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With investors on board, a big redo of Bunker Hill public housing complex is set to begin

A plan to re-do the Bunker Hill public housing complex in Charlestown as a large mixed-income project will get underway later this year after the $1.4 billion project lined up a lead investor.David L. Ryan/Globe Staff

A long-planned redevelopment of the largest public housing complex in New England will launch later this year, with a deep-pocketed investor signed on.

Declaration Partners, an investment firm anchored by the family office of private equity billionaire David M. Rubenstein, will take the lead on financing the re-do of Charlestown’s Bunker Hill housing complex, the Boston Housing Authority and the project’s developers said Monday. Led by Joseph J. Corcoran Co. and Leggat McCall Properties, the 10-year effort will replace 1,100 apartments for some of Boston’s poorest residents and add nearly 1,600 new apartments — at mixed income levels — at the 26-acre site on the northern edge of Charlestown.


The ambitious project has been in the works for nearly six years, part of the BHA’s effort to redevelop its aging stock of public housing — in the absence of much federal funding to do so — by partnering with private developers. After lengthy discussions with the neighborhood and multiple redesigns, Corcoran, Leggat, and the tenant group Charlestown Resident Alliance won city approvals in recent months. Now, with financing lined up, they’re set to start work by year’s end on the project’s first phase: two buildings worth about $180 million in all.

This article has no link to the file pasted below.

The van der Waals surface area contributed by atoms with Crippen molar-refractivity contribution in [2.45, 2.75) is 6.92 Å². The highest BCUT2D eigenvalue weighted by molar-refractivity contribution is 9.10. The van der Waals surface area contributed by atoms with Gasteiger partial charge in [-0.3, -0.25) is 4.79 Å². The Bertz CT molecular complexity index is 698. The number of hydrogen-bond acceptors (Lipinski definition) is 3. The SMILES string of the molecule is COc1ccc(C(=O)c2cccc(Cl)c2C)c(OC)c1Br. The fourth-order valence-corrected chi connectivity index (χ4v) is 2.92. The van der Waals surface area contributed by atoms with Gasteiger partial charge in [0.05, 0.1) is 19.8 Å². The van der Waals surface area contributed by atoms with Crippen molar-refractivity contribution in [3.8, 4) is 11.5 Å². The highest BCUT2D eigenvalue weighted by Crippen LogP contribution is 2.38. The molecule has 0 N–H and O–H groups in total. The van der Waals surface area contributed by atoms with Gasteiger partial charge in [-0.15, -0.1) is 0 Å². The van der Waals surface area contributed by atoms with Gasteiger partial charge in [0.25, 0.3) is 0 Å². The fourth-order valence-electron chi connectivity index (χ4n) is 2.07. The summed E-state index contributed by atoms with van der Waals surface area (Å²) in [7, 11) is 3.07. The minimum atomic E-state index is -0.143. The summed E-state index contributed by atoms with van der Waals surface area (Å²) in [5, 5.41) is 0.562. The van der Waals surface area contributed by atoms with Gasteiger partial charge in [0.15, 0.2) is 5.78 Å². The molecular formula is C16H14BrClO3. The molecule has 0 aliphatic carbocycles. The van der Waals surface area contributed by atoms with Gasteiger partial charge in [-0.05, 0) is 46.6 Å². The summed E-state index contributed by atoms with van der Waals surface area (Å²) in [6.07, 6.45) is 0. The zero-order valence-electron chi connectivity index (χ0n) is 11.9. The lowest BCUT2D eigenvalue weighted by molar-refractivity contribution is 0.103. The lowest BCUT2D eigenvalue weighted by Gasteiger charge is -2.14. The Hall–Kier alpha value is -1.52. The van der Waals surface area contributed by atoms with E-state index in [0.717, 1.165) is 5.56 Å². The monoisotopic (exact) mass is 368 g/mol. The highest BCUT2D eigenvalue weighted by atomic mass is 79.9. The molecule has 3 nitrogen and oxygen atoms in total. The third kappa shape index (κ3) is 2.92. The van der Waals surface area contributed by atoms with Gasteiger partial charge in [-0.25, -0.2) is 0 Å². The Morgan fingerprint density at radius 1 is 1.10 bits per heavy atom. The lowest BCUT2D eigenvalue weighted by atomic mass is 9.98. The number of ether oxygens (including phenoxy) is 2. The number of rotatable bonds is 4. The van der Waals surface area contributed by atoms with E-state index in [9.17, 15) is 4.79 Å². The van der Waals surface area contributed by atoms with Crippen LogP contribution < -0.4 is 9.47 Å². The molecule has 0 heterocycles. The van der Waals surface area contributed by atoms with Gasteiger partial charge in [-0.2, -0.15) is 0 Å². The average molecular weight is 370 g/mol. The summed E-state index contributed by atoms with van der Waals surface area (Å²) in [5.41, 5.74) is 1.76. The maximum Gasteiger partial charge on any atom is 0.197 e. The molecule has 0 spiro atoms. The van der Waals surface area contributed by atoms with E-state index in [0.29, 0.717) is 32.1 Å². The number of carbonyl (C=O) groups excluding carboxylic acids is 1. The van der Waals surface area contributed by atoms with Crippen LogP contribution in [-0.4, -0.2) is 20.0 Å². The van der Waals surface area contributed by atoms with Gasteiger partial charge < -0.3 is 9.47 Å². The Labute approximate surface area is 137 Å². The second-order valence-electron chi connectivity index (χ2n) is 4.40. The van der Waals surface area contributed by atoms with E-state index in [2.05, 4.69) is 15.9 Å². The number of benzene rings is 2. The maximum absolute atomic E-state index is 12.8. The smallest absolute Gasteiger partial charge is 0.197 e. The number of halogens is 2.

“This will be a case study of how public housing can be transformed into [mixed income] housing communities utilizing the private capital markets,” said Corcoran Co. president Joseph Corcoran. “This will be the landmark property we envisioned where future generations can thrive in equitable housing and enjoy an onsite community center that offers social and educational programming.”

The project will be financed, in part, through affordable housing subsidies such as federal tax credits and Section 8 vouchers, as well as a promised $120 million in infrastructure funding from the City of Boston. But in Declaration, it has the sort of deep-pocketed private investor needed to bankroll a project that’s expected to cost $1.4 billion over a decade. Rubenstein cofounded The Carlyle Group, and Forbes estimates he is worth $4.1 billion. He launched Declaration in 2017, and the firm has invested in both startups and real estate projects.


“We are humbled to have the opportunity,” said Declaration cofounder Todd Rich. “We are attracted to the social benefits of preserving affordable housing while adding market-rate housing in Boston, which we intend to continue to invest in over the long term given the city’s diverse economy and strong demand fundamentals.”

Specific terms of the investment were not immediately available Monday.

Tim Logan can be reached at timothy.logan@globe.com. Follow him on Twitter at @bytimlogan.